With modern life being what it is, it is impossible for us to accomplish all things alone. We sometimes need the assistance of other people to complete a multitude of tasks which we may not necessarily have the time, skill or inclination to complete for ourselves.
For example, we may need people to bake our bread, service our vehicles, mow our lawns, or prepare food and drinks for us when we dine out. The people who provide such products and services to us certainly deserve our gratitude and thanks. However the relationship between customer and provider is not one sided, it requires both parties to fulfil their respective roles with politeness and respect. Sadly this is not always the case.
Disturbing as it may seem, sometimes product and service providers can overstep the boundaries of the role they have been contracted to do, and may in fact provide an inferior service or treat customers with a lesser measure of respect than they deserve. Once a particular service or product is required, customers pay a pre-determined amount of money to fulfil their end of the transaction. The particular service or product in question should then be faithfully carried out by the provider who accepts payment for these services or the exchange of goods.
Providers should always remember some previously unwritten rules which apply to completion of these transactions. Please note that these guidelines do not apply in every circumstance, but the essence of each should be used as a basis for appropriate provider behaviour.
- Never disrespect a customer’s possessions. This means that when you take possession of a customer’s property to complete a particular service, you should treat that item appropriately and ensure that the item is returned to the owner in the same state as it was given to you. This is of course aside from any improvements you have been engaged to complete. For example, if a car is dropped in for a service ensure that all the settings in the car have not been changed and that you have not made adjustments for your own enjoyment. This means that you should not adjust car radios, listen to your customer’s CDs, change the seat position or adjust the height of the steering wheel.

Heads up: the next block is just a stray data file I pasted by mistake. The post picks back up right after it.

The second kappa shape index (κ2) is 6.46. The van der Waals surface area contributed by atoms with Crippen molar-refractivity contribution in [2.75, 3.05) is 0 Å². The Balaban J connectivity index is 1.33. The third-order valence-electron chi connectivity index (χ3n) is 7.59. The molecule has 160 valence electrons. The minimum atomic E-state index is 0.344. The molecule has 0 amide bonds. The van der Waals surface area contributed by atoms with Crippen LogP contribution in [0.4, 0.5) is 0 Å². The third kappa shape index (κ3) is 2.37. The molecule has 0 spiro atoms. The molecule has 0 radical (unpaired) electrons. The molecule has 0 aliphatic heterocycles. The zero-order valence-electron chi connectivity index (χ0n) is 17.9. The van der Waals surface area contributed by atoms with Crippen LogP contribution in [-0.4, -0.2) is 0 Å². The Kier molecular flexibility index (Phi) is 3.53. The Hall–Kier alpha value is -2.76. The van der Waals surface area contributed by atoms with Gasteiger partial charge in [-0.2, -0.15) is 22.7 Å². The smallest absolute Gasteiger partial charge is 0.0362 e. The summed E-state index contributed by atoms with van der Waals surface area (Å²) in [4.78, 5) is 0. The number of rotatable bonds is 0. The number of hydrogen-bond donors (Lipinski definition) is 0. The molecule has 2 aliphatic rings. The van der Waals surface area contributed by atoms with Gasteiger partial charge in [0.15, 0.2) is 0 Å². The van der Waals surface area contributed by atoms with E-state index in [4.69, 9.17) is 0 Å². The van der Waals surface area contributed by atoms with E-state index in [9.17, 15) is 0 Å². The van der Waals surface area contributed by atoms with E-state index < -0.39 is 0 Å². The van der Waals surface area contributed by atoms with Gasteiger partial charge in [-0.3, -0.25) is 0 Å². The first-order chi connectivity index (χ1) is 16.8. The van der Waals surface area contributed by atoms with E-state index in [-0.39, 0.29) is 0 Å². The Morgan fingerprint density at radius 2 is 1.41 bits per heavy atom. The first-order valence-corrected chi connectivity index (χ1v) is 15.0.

- Never sell a product that has come in contact with the ground or has been otherwise marked or damaged. This guideline relates most particularly to the retail sector where food, clothing and cosmetic purchases are sold to the public. As a purveyor of products, you have greater knowledge of the history of a product than your customers. For example, if you know that a bread roll has fallen on the floor do not sell it to a customer, if an item of clothing has been soiled with makeup or grease do not sell it to a customer, and if a personal hygiene or cosmetic product such as perfume, makeup or moisturiser has been opened do not sell it to a customer.
- Never criticise a customer for their food or beverage choices. Menus offer consumers a diversity of food and beverage selections to choose between. In addition to listed menu items, some customers may have some alternative combination of food items, or require some other special dietary need to be met. Regardless of the circumstances, if you are able to accommodate a customer’s reasonable request, there is no need to find their selection amusing or otherwise criticise their choice. This is just downright rude.
In all cases please remember that customers are helping to pay for your salary and so you should treat them, their possessions, and their future purchases with respect.